California Finalizes Draft Supplemental Guidance on Vapor Intrusion Screening and Evaluation

February 28, 2023

The California Department of Toxic Substances Control (DTSC), State Water Resources Control Board, and San Francisco Bay Regional Water Quality Control Board (collectively, CalEPA VI Workgroup) published their final draft supplemental guidance relating to the screening and evaluation of vapor intrusion on February 23 (Final Draft Supplemental Guidance). The plan provides clarification and additional information on the process the state is recommending for detecting vapor intrusion and applying attenuation factors in assessing contaminated sites.

The term vapor intrusion (VI) refers to the potential for vapors from contaminated groundwater and soil to migrate into indoor air. To provide a standardized method of measuring and evaluating sites with potential VI, the DTSC released its 2011 Vapor Intrusion Guidance. Over time, regulators decided to supplement this guidance with lessons learned and advances gained related to the assessment of VI. The CalEPA VI Workgroup published the first of these supplements on February 14, 2020, focused on the screening and evaluation of VI.

Despite the public comment period for this guidance ending on June 1, 2020, the CalEPA VI Workgroup delayed in publishing its final version until now. This delay caused widespread confusion in the interim as stakeholders remained unclear on what standards to apply with respect to vapor intrusion practices. To address this ambiguity, the DTSC issued a one-page advisory in August 2022, providing clarity on site screening, delineation, and migration. The August advisory, however, is now superseded by the newly published Final Draft Supplemental Guidance.


The Final Draft Supplemental Guidance is intended to add to, not replace, the DSTC’s 2011 Vapor Intrusion Guidance. It is also not intended to apply to leaking petroleum underground storage tanks, which are governed under a separate state policy. The guidance, instead, covers the assessment of existing buildings and evaluation of future buildings, constructed on open lots or redevelopment sites, to better protect building occupants from potential risks of VI.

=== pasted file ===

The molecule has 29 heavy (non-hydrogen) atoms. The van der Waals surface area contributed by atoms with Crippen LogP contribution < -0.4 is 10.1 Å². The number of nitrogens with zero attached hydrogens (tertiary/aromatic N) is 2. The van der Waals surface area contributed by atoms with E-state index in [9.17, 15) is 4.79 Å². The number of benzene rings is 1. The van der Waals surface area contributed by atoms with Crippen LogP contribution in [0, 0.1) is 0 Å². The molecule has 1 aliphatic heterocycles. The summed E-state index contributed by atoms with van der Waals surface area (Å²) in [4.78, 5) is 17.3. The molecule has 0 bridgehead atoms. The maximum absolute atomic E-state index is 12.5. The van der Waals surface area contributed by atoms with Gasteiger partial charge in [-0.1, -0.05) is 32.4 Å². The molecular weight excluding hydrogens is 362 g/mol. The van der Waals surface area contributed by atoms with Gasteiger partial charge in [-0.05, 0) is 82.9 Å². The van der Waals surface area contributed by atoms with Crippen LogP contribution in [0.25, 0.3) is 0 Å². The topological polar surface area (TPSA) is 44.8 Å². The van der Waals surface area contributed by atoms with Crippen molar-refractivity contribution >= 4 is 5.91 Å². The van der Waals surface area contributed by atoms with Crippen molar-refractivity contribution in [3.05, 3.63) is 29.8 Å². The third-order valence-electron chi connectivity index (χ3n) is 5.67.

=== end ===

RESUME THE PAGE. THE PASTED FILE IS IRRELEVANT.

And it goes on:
In an effort to further these goals, the guidance establishes a four-step VI evaluation tool for existing buildings, provides an overview of VI risks posed by sewers and available screening methods for these pathways, clarifies which attenuation factors should be used in assessing contaminated sites, and discloses that data from sites evaluated using the criteria in the Final Draft Supplemental Guidance will be entered into a publicly available database to inform future regulatory efforts.


The CalEPA VI Workgroup received over 575 public comments from 71 individual letters/emails. These comments and CalEPA VI Workgroup’s responses guided many of the revisions to the final draft. Of these revisions, a few of the more important changes are listed below.

Four-Step VI Evaluation Tool

The Final Draft Supplemental Guidance clarified the four steps that should be taken when screening and evaluating buildings for VI:

  1. Evaluating a building’s proximity to a spill or known source of potential VI, when there are several buildings, to inform an investigator which building to evaluate first or whether to skip to outdoor screening or indoor air testing
  2. Measuring for vapor forming compounds (VFCs) outside a building of interest at different locations, and considering how the concentration of such compounds varies during different seasons
  3. Testing the indoor air of buildings of interest for VFC concentrations
  4. Taking appropriate remedial action in response to the screening results, including relocation in extreme cases